In 2019, Albéa drew up its sustainable roadmap for 2020-2025. The French packaging manufacturer has now shed more light on those targets with the publication of its 2020 sustainability report.
The company has affirmed that 100% of its packaging must be recyclable, reusable or compostable by 2025. For plastic packaging, this objective compares to the 2019 baseline of 13%. Citing 2016 data from McKinsey and the Ellen McArthur foundation, Albéa highlights that worldwide, just 14% of plastic packaging is collected for recycling.
The company’s aim is to make plastics recyclable in municipal circuits, Gilles Swyngedauw, Albéa vice president marketing, innovation & sustainability, told Luxe Packaging Insight in an interview last year. “It's the use of plastic that is the problem and not plastic itself. So-called "responsible" packaging can very well embrace plastic as it is light, durable and very versatile, offers unparalleled protective properties, and has a low-carbon and economical production process,” he said. “Nevertheless, at Albéa, work is in progress to gradually eliminate certain polymers, including POM, SAN, and ABS.”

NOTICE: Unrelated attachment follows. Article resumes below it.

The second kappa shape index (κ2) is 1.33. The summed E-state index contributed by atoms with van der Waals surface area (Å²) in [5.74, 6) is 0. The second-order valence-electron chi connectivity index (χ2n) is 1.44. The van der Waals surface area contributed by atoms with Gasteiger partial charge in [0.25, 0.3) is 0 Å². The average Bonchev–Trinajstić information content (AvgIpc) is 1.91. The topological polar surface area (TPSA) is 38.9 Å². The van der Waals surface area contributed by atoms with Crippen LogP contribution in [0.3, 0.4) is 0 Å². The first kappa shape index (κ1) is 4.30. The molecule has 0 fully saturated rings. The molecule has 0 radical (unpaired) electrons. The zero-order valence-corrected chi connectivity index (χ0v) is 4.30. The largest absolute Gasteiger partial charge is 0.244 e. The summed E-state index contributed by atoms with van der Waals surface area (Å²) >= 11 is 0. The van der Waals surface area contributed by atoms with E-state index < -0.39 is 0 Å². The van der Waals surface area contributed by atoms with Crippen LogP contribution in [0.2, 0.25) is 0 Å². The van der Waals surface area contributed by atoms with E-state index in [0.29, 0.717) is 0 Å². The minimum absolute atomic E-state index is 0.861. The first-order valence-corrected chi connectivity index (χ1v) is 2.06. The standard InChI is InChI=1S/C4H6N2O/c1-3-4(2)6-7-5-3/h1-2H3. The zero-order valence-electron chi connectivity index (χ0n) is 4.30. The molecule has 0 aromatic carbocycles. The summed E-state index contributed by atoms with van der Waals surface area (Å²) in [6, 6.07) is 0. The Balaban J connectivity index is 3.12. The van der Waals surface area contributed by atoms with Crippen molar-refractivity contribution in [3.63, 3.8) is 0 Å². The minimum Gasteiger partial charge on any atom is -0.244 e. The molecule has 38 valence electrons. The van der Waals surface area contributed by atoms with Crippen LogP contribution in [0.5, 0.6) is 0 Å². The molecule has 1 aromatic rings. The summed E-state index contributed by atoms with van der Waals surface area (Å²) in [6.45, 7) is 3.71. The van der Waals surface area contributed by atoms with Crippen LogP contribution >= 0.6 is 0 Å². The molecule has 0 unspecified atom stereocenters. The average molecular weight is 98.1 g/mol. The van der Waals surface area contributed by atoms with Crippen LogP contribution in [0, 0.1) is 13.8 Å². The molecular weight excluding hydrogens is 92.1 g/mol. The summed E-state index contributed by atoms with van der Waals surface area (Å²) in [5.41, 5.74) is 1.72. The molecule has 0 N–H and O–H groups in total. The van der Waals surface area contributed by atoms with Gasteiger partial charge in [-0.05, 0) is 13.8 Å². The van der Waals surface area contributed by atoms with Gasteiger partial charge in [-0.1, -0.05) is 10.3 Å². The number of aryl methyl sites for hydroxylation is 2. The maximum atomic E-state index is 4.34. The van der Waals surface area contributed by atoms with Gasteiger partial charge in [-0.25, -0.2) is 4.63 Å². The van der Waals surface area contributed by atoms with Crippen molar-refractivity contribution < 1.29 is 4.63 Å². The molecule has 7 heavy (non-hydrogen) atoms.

Albéa is aiming for 100% of innovation projects to meet its responsible packaging criteria by 2025, up from 50% in 2019. This will include identifying new materials and ensuring their supply, as well as innovating in manufacturing processes as new materials require new production methods. Last year, for example, Albéa inked an agreement with Erpro 3D Factory geared towards manufacturing cosmetics packaging components via 3D printing on an industrial scale. All this requires significant investment; in 2019, Albéa spent some $98m (excluding acquisitions), of which 8% was allocated to “responsible” projects. In 2020, this share is said to increase to 39%.
To achieve its targets, the supplier highlights the need for more collaboration—it recently launched the first paper-based tube with L’Oréal-owned La Roche Posay—as well as a need for consumers to accept the consequences of the changes they are calling for. “Post-consumer recycled material undoubtedly has its limits: it isn't as white as virgin sources and in luxury this can be a problem given the high levels of quality required,” noted Swyngedauw. “For luxury, I believe we are moving towards reuse; we need to change how some packs are used. It will no longer be a question of simple packaging, but of objects that can be reused as much as possible in a bid to make the pack even more qualitative.”
Albéa says it is working closely with recycling associations, is a signatory of the Ellen MacArthur Foundation’s New Plastics Economy Global Commitment and is a member of flexible packaging initiative Ceflex and SPICE, the initiative to promote sustainable cosmetic packaging.